The software is low on options, but blissfully simple to use, and the snappy processor comes into its own when taking photos -- you'll be able to snap photo after photo in rapid succession, and start recording movies rapidly without the 4S breaking a sweat.
Some killer camera tech combined with simple software and powerful hardware means this is the best smart phone camera we've ever used, and a compelling reason to upgrade to the 4S -- certainly more so than Siri. Look out for detailed comparisons with other leading camera phones over the next few days.
The iPhone 4S shoots video in 1080p, which is a step-up from the iPhone 4, which managed 720p video. We've embedded a short test video clip here so you can see how the iPhone 4S fares for yourself, but in our opinion, the footage this phone captures is very impressive.
There's a hint of rolling shutter, which is the effect that makes your video look wobbly when the camera moves. It's something we noticed on the iPhone 4 as well, and it's not too bad here. All things considered we think this could easily fill in for a proper camcorder when you go on holiday. Apple's iMovie app (sold seperately, £2.99) serves as a great little video editor too, bolstering the 4S' camcorder chops.
Anyone who's held an iPhone 4 will be au fait with the iPhone 4S' design, because it looks almost exactly the same as its predecessor. While it makes the iPhone 4 and the 4S hard to tell apart, the lack of a new look is not necessarily a bad thing, because this classy slab of gadgetry is still one of the best-looking phones in the business.
A slab of glass adorns the back of the 4S, while a rounded metal band along the edges lends this phone an industrial, modern look. Once the iPhone's button selection looked sparse -- the big 'home' button bang in the middle, circular volume buttons, a switch to turn the phone to silent and a lock key on the top are still all you get. In the last year rival manufacturers have opted for a similarly minimalist style, so the 4S doesn't look as singular as previous iPhones did at the time.
The volume buttons and mute switch have been altered slightly from the iPhone 4, with all three buttons moved down a few millimetres. As a result it's possible that iPhone 4 cases won't all fit the iPhone 4S, if the case is particularly snug around these keys. Most cases have a gap for all the buttons, so should be fine.
One gripe we'd level at the 4S is that it's very fragile. We've had over a year with the iPhone 4, and in that time we've seen more than our fair share of cracked casings and shattered screens. With the same design, the iPhone 4S will suffer just as much if you knock it off a table or leave it in the hands of a destructive toddler.
In conclusion, it's a shame that your mates and jealous commuters won't be able to tell immediately that you're carrying the latest tech, and the fragile casing could lead to tears, but this is still a deliciously classy phone, and one you should be proud to fill your pockets with.
Even the most sophisticated smart phone isn't much cop if it can't survive without sucking on its charging cable, so how does the 4S fare away from the mains?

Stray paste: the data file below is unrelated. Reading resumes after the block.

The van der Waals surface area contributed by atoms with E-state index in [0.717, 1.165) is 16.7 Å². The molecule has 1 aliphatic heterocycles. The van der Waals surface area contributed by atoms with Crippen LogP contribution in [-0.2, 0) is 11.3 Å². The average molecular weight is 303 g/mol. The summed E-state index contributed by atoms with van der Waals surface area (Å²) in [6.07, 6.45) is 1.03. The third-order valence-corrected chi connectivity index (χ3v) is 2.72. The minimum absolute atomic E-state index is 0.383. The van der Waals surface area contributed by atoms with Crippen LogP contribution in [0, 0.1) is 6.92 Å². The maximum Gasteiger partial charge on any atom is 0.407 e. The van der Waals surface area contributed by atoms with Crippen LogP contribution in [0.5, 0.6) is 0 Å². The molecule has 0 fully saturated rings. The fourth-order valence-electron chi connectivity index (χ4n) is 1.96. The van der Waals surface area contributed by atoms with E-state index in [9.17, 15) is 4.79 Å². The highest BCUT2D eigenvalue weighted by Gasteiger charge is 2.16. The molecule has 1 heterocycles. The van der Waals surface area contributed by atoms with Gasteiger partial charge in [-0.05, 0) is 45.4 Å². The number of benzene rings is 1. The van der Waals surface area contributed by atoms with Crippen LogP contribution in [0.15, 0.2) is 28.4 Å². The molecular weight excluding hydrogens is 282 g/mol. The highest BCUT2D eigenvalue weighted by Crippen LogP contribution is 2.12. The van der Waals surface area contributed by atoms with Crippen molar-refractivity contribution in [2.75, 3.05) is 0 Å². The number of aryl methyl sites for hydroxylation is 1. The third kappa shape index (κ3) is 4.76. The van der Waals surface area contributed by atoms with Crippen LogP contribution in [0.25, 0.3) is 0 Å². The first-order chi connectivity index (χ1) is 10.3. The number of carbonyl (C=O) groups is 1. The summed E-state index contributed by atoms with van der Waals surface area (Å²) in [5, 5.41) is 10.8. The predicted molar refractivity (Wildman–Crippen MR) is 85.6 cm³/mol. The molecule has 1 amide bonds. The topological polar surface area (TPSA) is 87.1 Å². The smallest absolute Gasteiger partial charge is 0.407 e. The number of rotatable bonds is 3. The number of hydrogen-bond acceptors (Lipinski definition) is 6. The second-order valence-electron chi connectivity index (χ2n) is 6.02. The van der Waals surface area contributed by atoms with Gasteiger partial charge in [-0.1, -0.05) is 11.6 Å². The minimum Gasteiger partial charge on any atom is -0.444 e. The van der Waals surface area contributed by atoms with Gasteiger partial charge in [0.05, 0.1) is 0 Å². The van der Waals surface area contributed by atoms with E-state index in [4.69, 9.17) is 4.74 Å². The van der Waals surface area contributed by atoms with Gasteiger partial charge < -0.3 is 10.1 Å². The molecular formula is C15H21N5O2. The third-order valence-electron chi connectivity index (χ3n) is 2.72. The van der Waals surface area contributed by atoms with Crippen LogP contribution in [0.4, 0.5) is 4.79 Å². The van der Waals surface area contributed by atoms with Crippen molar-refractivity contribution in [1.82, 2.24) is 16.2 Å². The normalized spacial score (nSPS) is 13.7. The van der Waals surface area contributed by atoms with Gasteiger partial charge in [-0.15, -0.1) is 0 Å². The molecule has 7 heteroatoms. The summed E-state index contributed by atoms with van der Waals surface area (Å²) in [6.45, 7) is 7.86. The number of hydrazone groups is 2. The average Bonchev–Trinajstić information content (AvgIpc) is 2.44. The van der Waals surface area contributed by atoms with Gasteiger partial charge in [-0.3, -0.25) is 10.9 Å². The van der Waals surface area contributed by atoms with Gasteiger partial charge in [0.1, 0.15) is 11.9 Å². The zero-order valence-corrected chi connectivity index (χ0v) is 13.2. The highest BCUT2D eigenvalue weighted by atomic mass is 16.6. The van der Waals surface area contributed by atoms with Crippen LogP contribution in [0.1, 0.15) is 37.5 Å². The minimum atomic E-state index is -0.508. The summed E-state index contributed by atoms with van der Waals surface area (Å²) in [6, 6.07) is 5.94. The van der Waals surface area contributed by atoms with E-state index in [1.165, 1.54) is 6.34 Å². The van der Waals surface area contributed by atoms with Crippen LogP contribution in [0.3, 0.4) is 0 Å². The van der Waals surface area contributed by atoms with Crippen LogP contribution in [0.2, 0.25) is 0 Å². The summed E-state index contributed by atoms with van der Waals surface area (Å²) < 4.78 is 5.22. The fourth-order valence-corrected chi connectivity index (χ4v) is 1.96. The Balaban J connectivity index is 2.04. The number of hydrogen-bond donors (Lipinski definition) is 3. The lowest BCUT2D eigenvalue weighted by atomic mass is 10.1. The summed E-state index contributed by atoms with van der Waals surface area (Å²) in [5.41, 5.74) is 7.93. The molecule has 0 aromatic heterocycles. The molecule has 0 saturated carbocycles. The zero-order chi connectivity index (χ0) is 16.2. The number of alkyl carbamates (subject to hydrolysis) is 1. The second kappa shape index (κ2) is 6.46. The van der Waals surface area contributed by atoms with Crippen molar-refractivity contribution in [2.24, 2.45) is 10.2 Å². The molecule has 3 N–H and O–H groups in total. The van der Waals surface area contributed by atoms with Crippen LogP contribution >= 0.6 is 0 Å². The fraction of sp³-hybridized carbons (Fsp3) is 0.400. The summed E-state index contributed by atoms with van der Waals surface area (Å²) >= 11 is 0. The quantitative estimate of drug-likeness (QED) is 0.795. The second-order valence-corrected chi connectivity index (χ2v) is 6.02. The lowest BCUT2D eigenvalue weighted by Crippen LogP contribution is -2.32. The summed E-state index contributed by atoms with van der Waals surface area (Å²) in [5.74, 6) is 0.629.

With what we'd consider normal-to-heavy usage -- that is, brightness turned to full, intermittent Web browsing over both 3G and Wi-Fi, some time spent downloading and playing games and about 50 minutes of streaming YouTube video -- the 4S' battery ran down to 27 per cent from a full charge after 6 hours and 18 minutes.
We don't expect you'll end up using your 4S that much every day though. Based on our experiences, with moderate use the 4S will likely last you through to the end of the day. If you find the battery is draining too quickly, try turning off services you don't use, and checking which apps are monitoring your location in the settings menu, as this could be guzzling through your reserves.
We tried to burn through the 4S' battery as quickly as we could, by running graphically intensive 3D games Infinity Blade and Real Racing 2. The battery died after a little more than 3 hours, so consider that an approximate minimum life expectancy. We also noticed the 4S got very warm while it was running these games -- a sign that its processor is working hard.
These results are in line with our expectations -- we've yet to see a high-spec smart phone that can last more than a day or two away from the mains. We expect you'll need to charge the iPhone 4S every night to ensure it makes it through a full day, particularly if you're fond of downloading things or playing intensive games.
So far the 4S' battery appears to offer similar survivability to the iPhone 4. Indeed, the battery unit inside the 4S is very similar to that of its predecessor.
When the iPhone 4 was released it blew our socks clean off our feet, and caused rival manufacturers to scrabble frantically back to the drawing board, desperate to conjure up something equally cool and impressive. In short, it was way ahead of the curve.
The iPhone 4S is still ahead of the competition, but the gap has narrowed significantly, with Android and even Windows Phone devices becoming slowly more accessible and stylish.
Taking the wider view of the tech industry, it's unclear whether the iPhone 4S is enough to keep Apple on top for another whole year. But forget navel-gazing -- right now we reckon this is the best smart phone out there.
It's a cracking little gadget and it's loads of fun to use, offering more apps, games and multimedia than you can shake a stick at. It's not nearly as striking as its predecessor was, but if you're on the hunt for a powerful, easy to use mobile, this should be your first choice.